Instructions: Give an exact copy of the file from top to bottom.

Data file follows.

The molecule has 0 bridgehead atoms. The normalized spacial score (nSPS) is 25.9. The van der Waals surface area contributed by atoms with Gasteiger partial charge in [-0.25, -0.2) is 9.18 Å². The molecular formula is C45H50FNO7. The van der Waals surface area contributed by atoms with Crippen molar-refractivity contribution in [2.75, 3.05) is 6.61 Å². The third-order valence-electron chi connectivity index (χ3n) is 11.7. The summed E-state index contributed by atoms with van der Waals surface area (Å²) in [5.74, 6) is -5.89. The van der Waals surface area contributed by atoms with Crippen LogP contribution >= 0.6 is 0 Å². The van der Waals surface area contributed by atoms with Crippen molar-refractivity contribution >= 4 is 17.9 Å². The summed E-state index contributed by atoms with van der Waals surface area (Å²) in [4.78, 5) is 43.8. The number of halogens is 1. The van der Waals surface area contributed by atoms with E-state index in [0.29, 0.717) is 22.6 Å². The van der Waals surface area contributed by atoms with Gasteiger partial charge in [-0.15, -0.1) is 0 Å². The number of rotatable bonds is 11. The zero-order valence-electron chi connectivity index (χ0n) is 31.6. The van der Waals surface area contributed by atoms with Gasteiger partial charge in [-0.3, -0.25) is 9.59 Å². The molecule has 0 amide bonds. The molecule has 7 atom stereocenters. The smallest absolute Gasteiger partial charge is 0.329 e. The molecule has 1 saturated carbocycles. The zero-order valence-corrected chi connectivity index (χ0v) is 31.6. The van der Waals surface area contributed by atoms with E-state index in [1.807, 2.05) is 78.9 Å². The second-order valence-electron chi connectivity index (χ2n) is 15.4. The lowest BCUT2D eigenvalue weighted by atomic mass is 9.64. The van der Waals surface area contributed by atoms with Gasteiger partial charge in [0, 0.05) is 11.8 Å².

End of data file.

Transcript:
The molecule has 0 bridgehead atoms. The normalized spacial score (nSPS) is 25.9. The van der Waals surface area contributed by atoms with Gasteiger partial charge in [-0.25, -0.2) is 9.18 Å². The molecular formula is C45H50FNO7. The van der Waals surface area contributed by atoms with Crippen molar-refractivity contribution in [2.75, 3.05) is 6.61 Å². The third-order valence-electron chi connectivity index (χ3n) is 11.7. The summed E-state index contributed by atoms with van der Waals surface area (Å²) in [5.74, 6) is -5.89. The van der Waals surface area contributed by atoms with Crippen LogP contribution >= 0.6 is 0 Å². The van der Waals surface area contributed by atoms with Crippen molar-refractivity contribution >= 4 is 17.9 Å². The summed E-state index contributed by atoms with van der Waals surface area (Å²) in [4.78, 5) is 43.8. The number of halogens is 1. The van der Waals surface area contributed by atoms with E-state index in [0.29, 0.717) is 22.6 Å². The van der Waals surface area contributed by atoms with Gasteiger partial charge in [-0.15, -0.1) is 0 Å². The number of rotatable bonds is 11. The zero-order valence-electron chi connectivity index (χ0n) is 31.6. The van der Waals surface area contributed by atoms with Gasteiger partial charge in [-0.3, -0.25) is 9.59 Å². The molecule has 0 amide bonds. The molecule has 7 atom stereocenters. The smallest absolute Gasteiger partial charge is 0.329 e. The molecule has 1 saturated carbocycles. The zero-order valence-corrected chi connectivity index (χ0v) is 31.6. The van der Waals surface area contributed by atoms with E-state index in [1.807, 2.05) is 78.9 Å². The second-order valence-electron chi connectivity index (χ2n) is 15.4. The lowest BCUT2D eigenvalue weighted by atomic mass is 9.64. The van der Waals surface area contributed by atoms with Gasteiger partial charge in [0, 0.05) is 11.8 Å².